Why This Popular Developer Site Dumped Cloud to Build Its Own Storage


“How We Knew It Was Time to Leave the Cloud.” That headline is roughly equivalent to “Man Bites Dog” in the tech blogosphere, so it was eyebrow-raising to those who read it atop a new blog post from developer hub GitLab late last week.

In the tech realm, as evidenced by several talks at last week’s Structure industry conference, the conventional wisdom is almost all new computing jobs and data will run in a shared cloud infrastructure—whether it be Amazon Web Services, Microsoft Azure, or Google Cloud Platform, among others—in the not-too-distant future.

GitLab runs a popular website and set of tools used by tens of thousands of software developers to build applications and to track coding projects. It competes with the similarly beloved GitHub.

So why is GitLab forsaking the cloud—at least in part—to run its own storage? The details are in the GitLab post, but the long story short is that GitLab’s braintrust thinks it can do a better job than the unnamed cloud storage provider that frustrated them with response times. GitLab requires fast storage performance as many users are writing data to and reading it from the storage source all the time. If the storage cannot keep up with those read and write demands, there’s a bottleneck.

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While GitLab did not name its cloud provider,its clear from several earlier message threads, that the company had significant problems running optimally on Microsoft Azure storage. Fortune reached out to Microsoft for comment and will update this story as needed.

GitLab CEO Sid Sijbrandij says the company has not given up on cloud computing generally and has nothing bad to say about any one provider and the company continues to use DigitalOcean’s cloud for computing.

“Cloud is great for compute power, but we have a very specific need for a massive file system, and right now the best way to do that is to have our own hardware,” Sijbrandij tells Fortune.

Storage is a tough problem to solve in cloud. In data storage, “IOPS” or input/output operations per second is a critical metric. Customers need fast IOPS for applications in which data needs to be stored (written) and accessed (read) consistently.

That can be an issue when sharing storage resources with other customers—the definition of public cloud computing. In this model, servers, storage arrays, and networking gear are aggregated, maintained, and run at multiple data centers by one vendor, such as Microsoft (MSFT), Amazon (AMZN), or Google (GOOG). Then all that computing and networking capacity can be rented out to many users so that they don’t need to build more (or any) of their own data centers.

In the case of GitLab, here’s how the company’s infrastructure lead Pablo Carranza described it in the blog post:

On our server, GitLab can only perform 20,000 IOPS but the low limit is 0. With this performance capacity, we became the “noisy neighbors” on the shared machines, using all of the resources. We became the neighbor who plays their music loud and really late. So, we were punished with latencies. Providers don’t provide a minimum IOPS, so they can just drop you. If we wanted to make the disk reach something, we would have to wait 100 ms latency. That’s basically telling us to wait 8 years. What we found is that the cloud was not meant to provide the level of IOPS performance we needed to run an agressive [sic] system like CephFS.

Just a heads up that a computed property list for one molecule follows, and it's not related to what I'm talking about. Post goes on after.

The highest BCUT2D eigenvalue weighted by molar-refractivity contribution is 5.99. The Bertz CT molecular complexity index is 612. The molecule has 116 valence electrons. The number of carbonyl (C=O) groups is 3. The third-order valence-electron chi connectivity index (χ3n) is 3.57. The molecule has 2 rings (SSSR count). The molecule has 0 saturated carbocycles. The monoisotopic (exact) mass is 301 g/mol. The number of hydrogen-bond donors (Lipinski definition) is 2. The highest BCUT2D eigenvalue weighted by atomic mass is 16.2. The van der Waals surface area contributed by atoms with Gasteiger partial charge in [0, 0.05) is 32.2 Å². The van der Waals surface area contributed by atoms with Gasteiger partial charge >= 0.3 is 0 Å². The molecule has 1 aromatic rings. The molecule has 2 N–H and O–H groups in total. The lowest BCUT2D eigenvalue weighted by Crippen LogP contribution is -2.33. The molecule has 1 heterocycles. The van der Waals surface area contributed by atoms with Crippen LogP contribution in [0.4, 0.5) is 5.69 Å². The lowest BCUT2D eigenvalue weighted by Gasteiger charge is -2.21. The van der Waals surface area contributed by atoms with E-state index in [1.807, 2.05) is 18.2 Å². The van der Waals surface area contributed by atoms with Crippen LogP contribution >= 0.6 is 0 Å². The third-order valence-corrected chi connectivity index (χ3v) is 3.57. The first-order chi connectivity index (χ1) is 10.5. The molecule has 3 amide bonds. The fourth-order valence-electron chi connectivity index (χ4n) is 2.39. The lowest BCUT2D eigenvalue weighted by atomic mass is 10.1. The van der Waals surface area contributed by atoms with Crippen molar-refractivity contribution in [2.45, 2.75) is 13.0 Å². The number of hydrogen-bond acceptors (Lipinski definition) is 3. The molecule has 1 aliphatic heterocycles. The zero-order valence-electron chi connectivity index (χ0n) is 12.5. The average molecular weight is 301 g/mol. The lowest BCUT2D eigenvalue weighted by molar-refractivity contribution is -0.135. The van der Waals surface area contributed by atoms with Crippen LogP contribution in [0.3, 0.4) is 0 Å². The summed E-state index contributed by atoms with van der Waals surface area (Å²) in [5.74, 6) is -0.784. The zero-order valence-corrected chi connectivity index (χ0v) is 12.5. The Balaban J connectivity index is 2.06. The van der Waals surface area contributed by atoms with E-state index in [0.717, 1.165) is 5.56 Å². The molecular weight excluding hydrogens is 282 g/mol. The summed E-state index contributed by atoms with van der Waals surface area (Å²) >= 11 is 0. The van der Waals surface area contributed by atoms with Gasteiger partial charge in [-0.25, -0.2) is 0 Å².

Thus, GitLab plans to purchase and maintain its own storage infrastructure, using “bare metal” hardware instead virtualized cloud servers. “Bare metal” is industry jargon for hardware not running virtualization, a handy software layer upon which IT professionals can pack more workloads with less hardware.

For more on GitLab, read: This Startup Wants to Make Software Development Easier

Virtualization itself is a key underpinning of all cloud computing because of that characteristic. It has a soft underbelly, however, in that virtualization can slow down some operations. Databases, for example, typically are tough to run optimally on virtualized hardware. They do far better on their own dedicated, bare metal. Fast IOPS storage is another example of a task that does better on this unvirtualized, uncloud-like hardware.

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While this is an unusual cloud-to-on-premises move, there are precedents. Dropbox, for example, moved 90% of its storage workload off of Amazon Web Services to its own data centers last year. Even some cloud advocates admit that once a given set of tasks gets big enough and is well understood, it may make more sense to move it back in-house off of the cloud. And, Backblaze co-founder and CEO Gleb Budman has long maintained that his company can build and offer cheaper backup storage than any cloud provider.

On the other hand, workloads that change frequently day-to-day (or minute-to-minute) are likely better suited for a shared cloud infrastructure in which the customer pays for the capacity used. Why buy a big expensive server for a workload to handle a spike in holiday retail sales, for example, which only happens once or twice per year?

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